Tracking the blizzard of news Cali laws that have been enacted is so difficult, I decided to experiment with reviewing them by author than subject. Assemblymember Shirley Weber quickly popped up on the radar for her colossal, facepalm-worthy ignorance of both #MeToo and human sexuality. Ten of her bills were signed into law. Let’s do a Top Ten Countdown!
10. AB 1215: Mental Health Services Act. This bill would require a county mental health program applying for state funding under the Mental Health Services Act to consider research of the brain and its physical and biochemical processes that may have broad applications for treating mental illness.
Doctor Psychiatrist, that crazy guy you’re examining? He might, you know, have something wrong with his brain, yes? You should look at his brain. In fact, state law requires you to consider thinking about the possibility that his neurochemistry is at fault for his eating his victims’ livers. I’m telling you, you so-called expert, the problem for his behavior is his brain! Why are you looking at me like that?
What this law actually requires is mental health workers to make use of something called Cal-BRAIN, a U of California pet project. It’s apparently being underutilized by people who work for a living.
9. AB 1894: College Student Hunger Relief. This legislation builds upon previous legislation AB 1747 (2016) and AB 214 (2017) by Assemblymember Weber to address the growing crisis of hunger among California’s college students. This bill would allow greater access to the CalFresh food assistance program on college campuses.
Maybe college students wouldn’t be malnourished if they ate real food instead of soyburgers and street tacos and vegan WTF. If money is the problem then maybe the State could lower tuition?
8. AB 2133: Access to State Summary Criminal History Records. AB 2133 authorizes an attorney who is representing an individual accused of a criminal offense to access California’s Criminal Justice History Information database to obtain clients’ information on prior offenses.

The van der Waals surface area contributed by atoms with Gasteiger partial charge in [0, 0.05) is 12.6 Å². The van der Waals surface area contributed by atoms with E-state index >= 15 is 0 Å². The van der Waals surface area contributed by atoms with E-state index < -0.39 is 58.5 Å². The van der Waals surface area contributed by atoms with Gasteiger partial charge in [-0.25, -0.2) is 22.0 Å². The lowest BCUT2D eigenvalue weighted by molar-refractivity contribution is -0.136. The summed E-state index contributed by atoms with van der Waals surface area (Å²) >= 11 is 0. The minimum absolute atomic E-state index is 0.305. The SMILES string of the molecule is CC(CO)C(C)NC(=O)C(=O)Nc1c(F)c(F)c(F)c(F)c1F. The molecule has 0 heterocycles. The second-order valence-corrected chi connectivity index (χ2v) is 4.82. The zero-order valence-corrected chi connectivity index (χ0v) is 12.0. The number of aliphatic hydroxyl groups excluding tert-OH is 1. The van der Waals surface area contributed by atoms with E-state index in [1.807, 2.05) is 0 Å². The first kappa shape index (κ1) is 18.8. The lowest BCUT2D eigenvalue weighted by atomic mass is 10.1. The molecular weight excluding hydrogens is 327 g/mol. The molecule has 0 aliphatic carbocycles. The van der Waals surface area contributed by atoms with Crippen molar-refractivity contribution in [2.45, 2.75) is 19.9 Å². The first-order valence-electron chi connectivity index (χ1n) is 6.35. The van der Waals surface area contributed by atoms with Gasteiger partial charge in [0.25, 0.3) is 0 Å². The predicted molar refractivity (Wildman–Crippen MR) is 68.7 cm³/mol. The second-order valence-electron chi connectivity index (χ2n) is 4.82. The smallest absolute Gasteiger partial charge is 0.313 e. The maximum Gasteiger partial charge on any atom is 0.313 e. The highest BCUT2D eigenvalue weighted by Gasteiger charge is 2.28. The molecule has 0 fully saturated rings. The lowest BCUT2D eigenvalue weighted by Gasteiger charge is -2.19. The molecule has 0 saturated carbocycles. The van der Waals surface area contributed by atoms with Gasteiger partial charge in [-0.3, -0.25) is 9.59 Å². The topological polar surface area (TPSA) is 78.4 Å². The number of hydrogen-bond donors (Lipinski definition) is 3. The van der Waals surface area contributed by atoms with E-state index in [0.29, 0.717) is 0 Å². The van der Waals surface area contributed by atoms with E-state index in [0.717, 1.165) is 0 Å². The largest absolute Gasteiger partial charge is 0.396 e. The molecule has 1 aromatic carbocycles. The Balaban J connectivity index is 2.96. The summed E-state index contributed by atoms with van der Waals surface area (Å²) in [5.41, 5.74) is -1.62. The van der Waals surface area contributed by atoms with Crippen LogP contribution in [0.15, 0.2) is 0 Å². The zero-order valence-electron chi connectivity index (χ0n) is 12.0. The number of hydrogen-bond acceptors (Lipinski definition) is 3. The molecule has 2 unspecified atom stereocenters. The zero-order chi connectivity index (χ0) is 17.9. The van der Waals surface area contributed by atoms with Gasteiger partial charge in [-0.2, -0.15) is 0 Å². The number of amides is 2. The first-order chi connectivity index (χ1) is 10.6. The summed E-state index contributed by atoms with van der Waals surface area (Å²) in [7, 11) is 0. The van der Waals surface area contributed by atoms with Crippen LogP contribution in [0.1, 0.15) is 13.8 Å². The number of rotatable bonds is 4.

Why is this bill needed? “I want you to represent me but don’t ask any questions about my criminal history. I’m not in the mood.”
7. AB 2172: Census 2020 Facilitation. Will require the California Department of Corrections to provide the Citizens Redistricting Commission information on last known address of inmates, their race/ethnicity and the facility where they are incarcerated.
You can’t properly gerrymander ethnic neighborhoods without info like this.
6. AB 2289: Student Parental Leave. This bill establishes the right for a pregnant or parenting K-12 student to take eight weeks of parental leave, and requires schools to provide excused absences for students to take care of a sick child.
It takes a lot of sex-ed for kindergartners to get pregnant. This bill was a huge risk for Weber; she’s sponsored by Planned Parenthood.
5. AB 2458: Parcel Tax Exemption Transparency for Seniors & Disabled Homeowners. This bill creates a simple uniform process that will allow seniors and persons with disabilities to more easily find information on applying for a parcel tax exemption.
I despise this kind of Saul Alinskyism. First the libturds create welfare safety nets “just in case” then they tell the world so as many people sign up as possible in order to crash the system.
4. AB 2601: Sex Education in Charter Schools. This bill extends to charter schools the requirements of previous legislation, AB 329 (Weber, 2015), requiring school districts to ensure that all students in grades 7 to 12 receive updated and comprehensive healthy relationship, sexual health and sexually transmitted infection (STI) prevention education.
*GQ looks at #6 above* Teach the kids how not to screw
up then prohibit any punishment if they do? Frigging care-based morality!